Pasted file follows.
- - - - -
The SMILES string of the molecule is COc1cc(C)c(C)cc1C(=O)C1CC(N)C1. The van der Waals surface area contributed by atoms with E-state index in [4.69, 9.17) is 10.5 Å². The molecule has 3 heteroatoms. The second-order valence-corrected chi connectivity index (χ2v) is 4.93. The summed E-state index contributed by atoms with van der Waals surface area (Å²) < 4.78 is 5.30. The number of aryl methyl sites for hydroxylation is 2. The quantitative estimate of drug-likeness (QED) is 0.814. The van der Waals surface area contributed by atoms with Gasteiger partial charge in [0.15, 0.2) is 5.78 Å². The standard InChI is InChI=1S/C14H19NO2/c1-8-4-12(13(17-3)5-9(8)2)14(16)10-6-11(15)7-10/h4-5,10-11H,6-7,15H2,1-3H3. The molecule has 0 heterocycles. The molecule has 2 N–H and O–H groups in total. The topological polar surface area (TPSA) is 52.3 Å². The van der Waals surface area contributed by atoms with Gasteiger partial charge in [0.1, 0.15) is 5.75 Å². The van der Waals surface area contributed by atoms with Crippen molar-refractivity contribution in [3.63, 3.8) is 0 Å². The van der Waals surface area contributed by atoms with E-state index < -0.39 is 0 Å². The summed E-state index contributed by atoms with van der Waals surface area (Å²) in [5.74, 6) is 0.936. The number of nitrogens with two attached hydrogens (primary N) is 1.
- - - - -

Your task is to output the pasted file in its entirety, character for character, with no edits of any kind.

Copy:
The SMILES string of the molecule is COc1cc(C)c(C)cc1C(=O)C1CC(N)C1. The van der Waals surface area contributed by atoms with E-state index in [4.69, 9.17) is 10.5 Å². The molecule has 3 heteroatoms. The second-order valence-corrected chi connectivity index (χ2v) is 4.93. The summed E-state index contributed by atoms with van der Waals surface area (Å²) < 4.78 is 5.30. The number of aryl methyl sites for hydroxylation is 2. The quantitative estimate of drug-likeness (QED) is 0.814. The van der Waals surface area contributed by atoms with Gasteiger partial charge in [0.15, 0.2) is 5.78 Å². The standard InChI is InChI=1S/C14H19NO2/c1-8-4-12(13(17-3)5-9(8)2)14(16)10-6-11(15)7-10/h4-5,10-11H,6-7,15H2,1-3H3. The molecule has 0 heterocycles. The molecule has 2 N–H and O–H groups in total. The topological polar surface area (TPSA) is 52.3 Å². The van der Waals surface area contributed by atoms with Gasteiger partial charge in [0.1, 0.15) is 5.75 Å². The van der Waals surface area contributed by atoms with Crippen molar-refractivity contribution in [3.63, 3.8) is 0 Å². The van der Waals surface area contributed by atoms with E-state index < -0.39 is 0 Å². The summed E-state index contributed by atoms with van der Waals surface area (Å²) in [5.74, 6) is 0.936. The number of nitrogens with two attached hydrogens (primary N) is 1.